I am still trying to untangle my thoughts from this graphic novel, but without a doubt, this is a wonderful read, and beautifully illustrated. I read this in one sitting a few nights ago, and as soon as I closed the book, I went on ramble about each story, the characters, and meanings behind it all because it left me feeling so much. It is about brave women, independence, love, sisterhood, and exquisite storytelling. It contains stories within stories that come together in the end, and fill you with empowerment and inspiration.

The artwork is stunning with muted tones, splashes of color, and Greenberg’s unique style, and makes for brilliantly telling of ancient tales. Hero tells simple stories while weaving traditions, folklore, and myths throughout each one. While getting lost within the pages, you’ll encounter faraway lands, empires, supernatural beings, explorers–and always, strong-willed, determined women who take no bullshit from men and will overcome anything. It is a tapestry of folk tale and myth retellings with modern twists, and although somber at times, there is also humor, insight, and wit.

Synopsis 

In the tradition of The Arabian Nights, a beautifully illustrated tapestry of folk tales and myths about the secret legacy of female storytellers in an imagined medieval world.

In the Empire of Migdal Bavel, Cherry is married to Jerome, a wicked man who makes a diabolical wager with his friend Manfred: if Manfred can seduce Cherry in one hundred nights, he can have his castle–and Cherry.

But what Jerome doesn’t know is that Cherry is in love with her maid Hero. The two women hatch a plan: Hero, a member of the League of Secret Story Tellers, will distract Manfred by regaling him with a mesmerizing tale each night for 100 nights, keeping him at bay. Those tales are beautifully depicted here, touching on themes of love and betrayal and loyalty and madness.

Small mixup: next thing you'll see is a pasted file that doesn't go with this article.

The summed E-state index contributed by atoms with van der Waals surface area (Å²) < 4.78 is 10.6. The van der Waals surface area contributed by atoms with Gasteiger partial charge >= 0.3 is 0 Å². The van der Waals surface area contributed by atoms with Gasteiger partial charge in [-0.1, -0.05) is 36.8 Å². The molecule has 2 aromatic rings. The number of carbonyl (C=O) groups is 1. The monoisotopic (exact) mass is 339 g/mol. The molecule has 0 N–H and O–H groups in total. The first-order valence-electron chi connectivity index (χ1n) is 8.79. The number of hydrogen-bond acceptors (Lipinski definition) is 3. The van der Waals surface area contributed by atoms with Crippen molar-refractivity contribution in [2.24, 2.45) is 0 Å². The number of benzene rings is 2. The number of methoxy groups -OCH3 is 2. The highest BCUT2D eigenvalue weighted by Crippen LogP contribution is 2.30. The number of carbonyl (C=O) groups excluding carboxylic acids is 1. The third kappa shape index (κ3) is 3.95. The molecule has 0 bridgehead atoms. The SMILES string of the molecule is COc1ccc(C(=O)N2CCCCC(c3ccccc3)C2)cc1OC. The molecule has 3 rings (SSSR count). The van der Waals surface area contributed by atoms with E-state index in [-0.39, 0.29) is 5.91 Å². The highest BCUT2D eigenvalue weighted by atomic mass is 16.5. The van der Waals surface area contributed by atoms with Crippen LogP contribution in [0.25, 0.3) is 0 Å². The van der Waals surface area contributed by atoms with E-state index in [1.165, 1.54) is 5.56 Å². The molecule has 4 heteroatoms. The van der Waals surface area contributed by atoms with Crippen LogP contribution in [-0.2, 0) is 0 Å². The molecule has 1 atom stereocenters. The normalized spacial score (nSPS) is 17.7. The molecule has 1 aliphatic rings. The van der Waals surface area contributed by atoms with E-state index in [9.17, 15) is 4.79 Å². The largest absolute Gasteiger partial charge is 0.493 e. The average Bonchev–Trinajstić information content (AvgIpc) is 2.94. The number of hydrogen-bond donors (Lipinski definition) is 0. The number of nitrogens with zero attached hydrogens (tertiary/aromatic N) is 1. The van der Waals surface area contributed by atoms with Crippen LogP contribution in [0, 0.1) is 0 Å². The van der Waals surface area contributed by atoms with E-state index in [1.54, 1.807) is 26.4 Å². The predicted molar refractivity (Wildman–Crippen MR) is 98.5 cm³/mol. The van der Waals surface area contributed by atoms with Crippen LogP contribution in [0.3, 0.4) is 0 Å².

Hardcover, 224 pages
Expected publication: December 6th 2016 by Little, Brown and Company
I received a copy in exchange for an unbiased review from the publisher. All opinions are my own.

Book Review: The Paper Menagerie and Other Stories by Ken Liu

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★ ★ ★ ★

Before we get to my thoughts on The Paper Menagerie and Other Stories, I wanted to let everyone know about a great website that I recently discovered because I am partnering with them for this review. SocialCookCo is a website that helps you find, locate, and compare book prices so you can find the cheapest deal by comparing your chosen books with over 50 book shops around the world to make sure you get the best bargain. There are different formats available, such as paperback, audio, eBook, out-of-print, and even textbooks along with second-hand copies. SocialBookCo is a comparison engine and not a bookstore, so when you find the best price for your purchase, they will direct you straight to the retailer where you carry out the transaction. They give shoppers all the options when it comes to book buying, and want you to save your money, which I think is cool for those of us who frequently purchase books through online retailers because who doesn’t like saving some money that will most likely go towards another book? I sure do!